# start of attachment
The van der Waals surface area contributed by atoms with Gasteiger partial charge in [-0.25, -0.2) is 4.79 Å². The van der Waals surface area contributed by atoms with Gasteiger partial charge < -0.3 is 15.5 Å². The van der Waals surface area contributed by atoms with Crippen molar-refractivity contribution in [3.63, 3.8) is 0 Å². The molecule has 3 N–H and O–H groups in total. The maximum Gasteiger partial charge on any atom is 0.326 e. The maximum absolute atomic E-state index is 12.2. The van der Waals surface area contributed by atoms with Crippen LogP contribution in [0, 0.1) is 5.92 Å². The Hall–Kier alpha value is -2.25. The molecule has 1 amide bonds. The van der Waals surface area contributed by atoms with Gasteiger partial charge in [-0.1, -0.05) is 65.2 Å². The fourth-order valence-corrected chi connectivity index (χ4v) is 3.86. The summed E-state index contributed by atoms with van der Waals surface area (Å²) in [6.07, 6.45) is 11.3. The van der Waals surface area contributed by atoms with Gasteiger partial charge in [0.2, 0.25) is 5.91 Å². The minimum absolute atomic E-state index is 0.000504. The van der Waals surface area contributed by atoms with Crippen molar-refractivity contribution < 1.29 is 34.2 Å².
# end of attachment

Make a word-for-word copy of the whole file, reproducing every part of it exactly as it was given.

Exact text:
The van der Waals surface area contributed by atoms with Gasteiger partial charge in [-0.25, -0.2) is 4.79 Å². The van der Waals surface area contributed by atoms with Gasteiger partial charge < -0.3 is 15.5 Å². The van der Waals surface area contributed by atoms with Crippen molar-refractivity contribution in [3.63, 3.8) is 0 Å². The molecule has 3 N–H and O–H groups in total. The maximum Gasteiger partial charge on any atom is 0.326 e. The maximum absolute atomic E-state index is 12.2. The van der Waals surface area contributed by atoms with Crippen LogP contribution in [0, 0.1) is 5.92 Å². The Hall–Kier alpha value is -2.25. The molecule has 1 amide bonds. The van der Waals surface area contributed by atoms with Gasteiger partial charge in [-0.1, -0.05) is 65.2 Å². The fourth-order valence-corrected chi connectivity index (χ4v) is 3.86. The summed E-state index contributed by atoms with van der Waals surface area (Å²) in [6.07, 6.45) is 11.3. The van der Waals surface area contributed by atoms with Gasteiger partial charge in [0.2, 0.25) is 5.91 Å². The minimum absolute atomic E-state index is 0.000504. The van der Waals surface area contributed by atoms with Crippen molar-refractivity contribution < 1.29 is 34.2 Å².